We can treat statistics however we want, but a cursory examination of mortality figures shows that in our country, there are 30 per cent. more deaths in the winter months than in other months. Those excess deaths must be partly caused by cold. It is interesting to observe that in Scandinavian countries, which have a colder climate, there are far fewer excess deaths. It is therefore apparent to many hon. Members from all parties that the problem must be tackled.

We now realise that Parliament can and should tackle the problem. I am proud to support the Bill; I hope that it will reach the statute book. I am proud that we will have been able to do so much to tackle the inequalities of health. Although the Bill will be costly—so costly that it is good that precise figures have not put on it—I believe that the money will be well invested for the people of our country.

1.3 pm

Mr.Owen Paterson (North Shropshire)

I congratulate my hon. Friend the Member for Southend, West (Mr. Amess) on promoting the Bill, and on his work to create warmer homes in this country. He was a high profile supporter of the previous Government's policy on privatising our energy suppliers, and thanks to his support and that of other hon. Friends, there has subsequently been a 29 per cent. drop in electricity and gas prices.

Promoting a private Member's Bill is difficult; it requires tact and diplomacy, and I congratulate my hon. Friend on his achievement. He has high hopes for the Bill, which has been greatly improved by the efforts of my right hon. Friends the Members for Bromley and Chislehurst (Mr. Forth) and for Penrith and The Border (Mr. Maclean). I wish the Bill well, and I hope that it achieves its high aims.

1.4 pm

Mr. Forth

I endorse the comments of my right hon. Friend the Member for Penrith and The Border (Mr. Maclean), but I shall not repeat them. It is important that people know how the Bill came about, and I thoroughly endorse my right hon. Friend's remarks about the importance of the parliamentary process and his injunction that we should not pay too much attention to single-interest, well financed groups outside the House.

When the Minister winds up, will he tell us whether he stands by his words during the money resolution debate? He said: The Warm Homes and Energy Conservation Bill…enshrines current commitments and mirrors measures that we already have in hand. For that reason, we do not believe that anything in the Bill would increase public expenditure above and beyond current commitments.—[Official Report, 4 April 2000; Vol. 347, c. 945-6.] The Minister said that on 4 April, and of course I believed him. This morning the Bill was amended on Report and now, on Third Reading, we are considering a measure remarkably similar to the one that we discussed on 4 April.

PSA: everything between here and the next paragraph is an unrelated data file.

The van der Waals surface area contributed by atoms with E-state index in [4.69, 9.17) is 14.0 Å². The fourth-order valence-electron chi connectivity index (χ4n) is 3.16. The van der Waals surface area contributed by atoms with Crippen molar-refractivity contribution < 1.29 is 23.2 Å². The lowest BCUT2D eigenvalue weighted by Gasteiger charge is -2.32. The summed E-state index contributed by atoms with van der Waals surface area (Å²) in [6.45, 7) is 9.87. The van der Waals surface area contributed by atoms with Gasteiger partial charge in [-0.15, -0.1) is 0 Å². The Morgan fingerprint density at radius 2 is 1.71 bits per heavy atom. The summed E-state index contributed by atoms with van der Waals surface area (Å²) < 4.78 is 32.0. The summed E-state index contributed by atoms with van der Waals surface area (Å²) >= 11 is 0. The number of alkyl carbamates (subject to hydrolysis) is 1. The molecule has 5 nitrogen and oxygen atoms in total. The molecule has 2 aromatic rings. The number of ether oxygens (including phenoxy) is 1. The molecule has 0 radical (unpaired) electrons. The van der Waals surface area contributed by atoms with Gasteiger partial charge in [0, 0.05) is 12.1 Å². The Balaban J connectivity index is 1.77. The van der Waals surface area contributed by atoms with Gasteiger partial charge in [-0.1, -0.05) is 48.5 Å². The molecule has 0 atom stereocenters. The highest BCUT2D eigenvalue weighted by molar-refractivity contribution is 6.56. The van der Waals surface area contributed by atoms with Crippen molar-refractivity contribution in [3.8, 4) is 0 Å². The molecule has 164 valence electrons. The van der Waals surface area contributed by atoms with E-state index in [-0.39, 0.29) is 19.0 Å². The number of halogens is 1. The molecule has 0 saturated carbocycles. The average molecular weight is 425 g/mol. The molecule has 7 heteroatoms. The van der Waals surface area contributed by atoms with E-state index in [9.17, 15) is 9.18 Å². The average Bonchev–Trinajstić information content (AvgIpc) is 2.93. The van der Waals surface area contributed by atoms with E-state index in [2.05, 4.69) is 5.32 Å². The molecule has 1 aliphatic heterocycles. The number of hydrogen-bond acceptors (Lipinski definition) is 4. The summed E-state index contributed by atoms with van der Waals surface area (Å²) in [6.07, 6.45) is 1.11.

I would be interested—and I am sure that other right hon. and hon. Members and people outside the House would be interested—in whether the Minister stands by what he said on 4 April about the Bill in its then form, or whether he would like to alter anything that he said on that day. That would be extremely useful, as it would put his remarks in context. I hope that the Minister will respond to that question when he replies to the debate.

Let me repeat what my right hon. Friend the Member for Penrith and The Border said. I too am grateful to the Minister, and the Minister for the Environment, for taking such a positive attitude and for responding to proper parliamentary process—or indeed, pressure—in the context of this private Member's Bill. I should like the Minister to say that he has not been remotely impressed by outside pressure but took due account of parliamentary pressure—but that might be asking a little too much, and I am not over-optimistic. However, I leave him with that thought. Having said that, I am happy to support the Bill on Third Reading and to acknowledge the proper parliamentary process that has brought it here.

1.6 pm

Mr. Beggs

I add my congratulations to the hon. Member for Southend, West (Mr. Amess) on the way in which he has handled the Bill. From the outset he sought widespread support for it in the House, and he achieved that. As has already been said, the way in which he has managed the proceedings throughout has been extremely diplomatic, and I express my appreciation to all right hon. and hon. Members who served on the Standing Committee, participated in the debates in the House and helped to strengthen the Bill so that we now have something of which we can all be proud.